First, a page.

The Healthlines Service was likely to be cost-effective for CVD risk, particularly if the benefits are sustained, but not for depression. The intervention was implemented largely as planned, although initial delays and later disruption to delivery because of the closure of NHS Direct may have adversely affected participant engagement.

Conclusion:

The Healthlines Service, designed using an evidence-based conceptual model, provided modest health benefits and participants valued the better access to care and extra support provided. This service was cost-effective for CVD risk but not depression. These findings of small benefits at extra cost are consistent with previous pragmatic research on the implementation of comprehensive telehealth programmes for LTCs.

Trial registration:

Current Controlled Trials ISRCTN14172341 (depression trial) and ISRCTN27508731 (CVD risk trial).

Funding:

The National Institute for Health Research Programme Grants for Applied Research programme.

Contents

About the Series

Programme Grants for Applied Research
ISSN (Print): 2050-4322
ISSN (Electronic): 2050-4330

Article history

The research reported in this issue of the journal was funded by PGfAR as project number RP-PG-0108-10011. The contractual start date was in November 2009. The final report began editorial review in June 2015 and was accepted for publication in March 2016. As the funder, the PGfAR programme agreed the research questions and study designs in advance with the investigators. The authors have been wholly responsible for all data collection, analysis and interpretation, and for writing up their work. The PGfAR editors and production house have tried to ensure the accuracy of the authors’ report and would like to thank the reviewers for their constructive comments on the final report document. However, they do not accept liability for damages or losses arising from material published in this report.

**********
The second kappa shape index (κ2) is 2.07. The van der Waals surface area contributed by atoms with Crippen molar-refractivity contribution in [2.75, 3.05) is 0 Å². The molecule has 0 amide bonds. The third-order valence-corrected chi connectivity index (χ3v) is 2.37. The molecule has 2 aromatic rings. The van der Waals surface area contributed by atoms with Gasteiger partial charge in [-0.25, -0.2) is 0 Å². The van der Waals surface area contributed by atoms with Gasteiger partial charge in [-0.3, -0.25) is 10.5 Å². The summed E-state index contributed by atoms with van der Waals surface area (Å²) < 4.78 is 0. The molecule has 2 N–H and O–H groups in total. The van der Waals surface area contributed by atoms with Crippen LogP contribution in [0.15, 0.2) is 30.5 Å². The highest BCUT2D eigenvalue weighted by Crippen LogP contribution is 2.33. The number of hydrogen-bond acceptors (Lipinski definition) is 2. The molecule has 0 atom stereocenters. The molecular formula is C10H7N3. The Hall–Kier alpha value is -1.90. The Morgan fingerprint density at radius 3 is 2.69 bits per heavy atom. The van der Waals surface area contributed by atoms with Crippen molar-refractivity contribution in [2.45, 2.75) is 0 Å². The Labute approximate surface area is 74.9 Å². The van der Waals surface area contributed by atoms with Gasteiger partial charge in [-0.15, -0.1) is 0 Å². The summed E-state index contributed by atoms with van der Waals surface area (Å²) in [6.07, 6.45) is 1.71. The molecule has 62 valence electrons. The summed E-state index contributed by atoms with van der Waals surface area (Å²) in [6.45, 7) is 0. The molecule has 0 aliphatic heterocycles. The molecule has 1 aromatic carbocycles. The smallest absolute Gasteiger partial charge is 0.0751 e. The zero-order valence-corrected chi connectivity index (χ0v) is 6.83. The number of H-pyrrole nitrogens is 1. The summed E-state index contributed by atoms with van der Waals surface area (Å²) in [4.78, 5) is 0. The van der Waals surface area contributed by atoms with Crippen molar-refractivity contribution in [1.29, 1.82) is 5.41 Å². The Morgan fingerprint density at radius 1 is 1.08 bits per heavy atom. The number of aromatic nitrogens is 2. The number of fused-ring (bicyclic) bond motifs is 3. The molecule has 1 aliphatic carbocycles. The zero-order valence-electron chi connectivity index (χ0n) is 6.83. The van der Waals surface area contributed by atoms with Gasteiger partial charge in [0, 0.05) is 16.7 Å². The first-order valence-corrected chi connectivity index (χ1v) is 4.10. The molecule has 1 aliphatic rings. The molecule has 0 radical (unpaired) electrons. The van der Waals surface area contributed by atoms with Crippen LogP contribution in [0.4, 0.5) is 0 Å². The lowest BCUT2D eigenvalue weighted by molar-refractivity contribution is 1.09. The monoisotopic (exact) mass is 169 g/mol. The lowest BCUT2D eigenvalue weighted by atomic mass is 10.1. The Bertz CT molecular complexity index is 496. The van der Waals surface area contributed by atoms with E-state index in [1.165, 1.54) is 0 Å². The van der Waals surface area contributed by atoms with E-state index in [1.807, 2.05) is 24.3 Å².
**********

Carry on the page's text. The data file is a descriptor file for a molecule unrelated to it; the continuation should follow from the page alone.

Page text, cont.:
Declared competing interests of authors

Chris Salisbury is a member of the National Institute for Health Research (NIHR) Health Services and Delivery Research Board and the NIHR Collaboration for Leadership in Applied Health Research and Care (CLAHRC) West. He also had an honorary consultant contract with NHS Direct, the NHS trust that hosted this research, in order for him to act as principal investigator. Glyn Lewis is a member of the NIHR Efficacy and Mechanism Evaluation Board and Jon Nicholl is a member of the NIHR Clinical Trials Unit Standing Advisory Committee. Catherine Pope is a member of the NIHR CLAHRC Wessex, which is a partnership between Wessex NHS organisations and partners and the University of Southampton and is part of the NIHR.

Last reviewed: June 2015; Accepted: March 2016.

Copyright © Queen’s Printer and Controller of HMSO 2017. This work was produced by Salisbury et al. under the terms of a commissioning contract issued by the Secretary of State for Health. This issue may be freely reproduced for the purposes of private research and study and extracts (or indeed, the full report) may be included in professional journals provided that suitable acknowledgement is made and the reproduction is not associated with any form of advertising. Applications for commercial reproduction should be addressed to: NIHR Journals Library, National Institute for Health Research, Evaluation, Trials and Studies Coordinating Centre, Alpha House, University of Southampton Science Park, Southampton SO16 7NS, UK.

Included under terms of UK Non-commercial Government License.

Bookshelf ID: NBK409363PMID: 28121092DOI: 10.3310/pgfar05010